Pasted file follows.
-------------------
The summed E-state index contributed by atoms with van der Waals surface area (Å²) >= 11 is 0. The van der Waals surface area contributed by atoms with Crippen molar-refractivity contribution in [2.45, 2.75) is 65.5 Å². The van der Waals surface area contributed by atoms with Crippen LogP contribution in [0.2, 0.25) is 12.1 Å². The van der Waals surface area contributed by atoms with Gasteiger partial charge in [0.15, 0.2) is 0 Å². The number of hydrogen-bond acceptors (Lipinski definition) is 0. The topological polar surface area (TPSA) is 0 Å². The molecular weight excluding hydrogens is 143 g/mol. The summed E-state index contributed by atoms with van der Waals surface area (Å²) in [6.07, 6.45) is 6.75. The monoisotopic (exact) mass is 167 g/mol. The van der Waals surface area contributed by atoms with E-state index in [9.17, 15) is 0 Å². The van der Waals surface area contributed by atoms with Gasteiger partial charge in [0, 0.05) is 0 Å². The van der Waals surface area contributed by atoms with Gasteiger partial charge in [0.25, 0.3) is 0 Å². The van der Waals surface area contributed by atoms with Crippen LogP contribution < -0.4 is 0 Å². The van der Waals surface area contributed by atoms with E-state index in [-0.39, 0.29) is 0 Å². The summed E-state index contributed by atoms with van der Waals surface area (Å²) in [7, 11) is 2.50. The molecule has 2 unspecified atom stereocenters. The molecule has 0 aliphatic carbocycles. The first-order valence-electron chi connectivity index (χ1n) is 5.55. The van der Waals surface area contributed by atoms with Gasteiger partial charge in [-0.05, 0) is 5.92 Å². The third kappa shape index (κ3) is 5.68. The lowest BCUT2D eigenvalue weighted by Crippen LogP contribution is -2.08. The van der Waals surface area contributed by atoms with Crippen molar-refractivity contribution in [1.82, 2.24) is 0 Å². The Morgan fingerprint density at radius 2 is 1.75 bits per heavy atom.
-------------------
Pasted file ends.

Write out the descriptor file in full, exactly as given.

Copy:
The summed E-state index contributed by atoms with van der Waals surface area (Å²) >= 11 is 0. The van der Waals surface area contributed by atoms with Crippen molar-refractivity contribution in [2.45, 2.75) is 65.5 Å². The van der Waals surface area contributed by atoms with Crippen LogP contribution in [0.2, 0.25) is 12.1 Å². The van der Waals surface area contributed by atoms with Gasteiger partial charge in [0.15, 0.2) is 0 Å². The number of hydrogen-bond acceptors (Lipinski definition) is 0. The topological polar surface area (TPSA) is 0 Å². The molecular weight excluding hydrogens is 143 g/mol. The summed E-state index contributed by atoms with van der Waals surface area (Å²) in [6.07, 6.45) is 6.75. The monoisotopic (exact) mass is 167 g/mol. The van der Waals surface area contributed by atoms with E-state index in [9.17, 15) is 0 Å². The van der Waals surface area contributed by atoms with Gasteiger partial charge in [0, 0.05) is 0 Å². The van der Waals surface area contributed by atoms with Gasteiger partial charge in [0.25, 0.3) is 0 Å². The van der Waals surface area contributed by atoms with Crippen LogP contribution < -0.4 is 0 Å². The van der Waals surface area contributed by atoms with E-state index in [-0.39, 0.29) is 0 Å². The summed E-state index contributed by atoms with van der Waals surface area (Å²) in [7, 11) is 2.50. The molecule has 2 unspecified atom stereocenters. The molecule has 0 aliphatic carbocycles. The first-order valence-electron chi connectivity index (χ1n) is 5.55. The van der Waals surface area contributed by atoms with Gasteiger partial charge in [-0.05, 0) is 5.92 Å². The third kappa shape index (κ3) is 5.68. The lowest BCUT2D eigenvalue weighted by Crippen LogP contribution is -2.08. The van der Waals surface area contributed by atoms with Crippen molar-refractivity contribution in [1.82, 2.24) is 0 Å². The Morgan fingerprint density at radius 2 is 1.75 bits per heavy atom.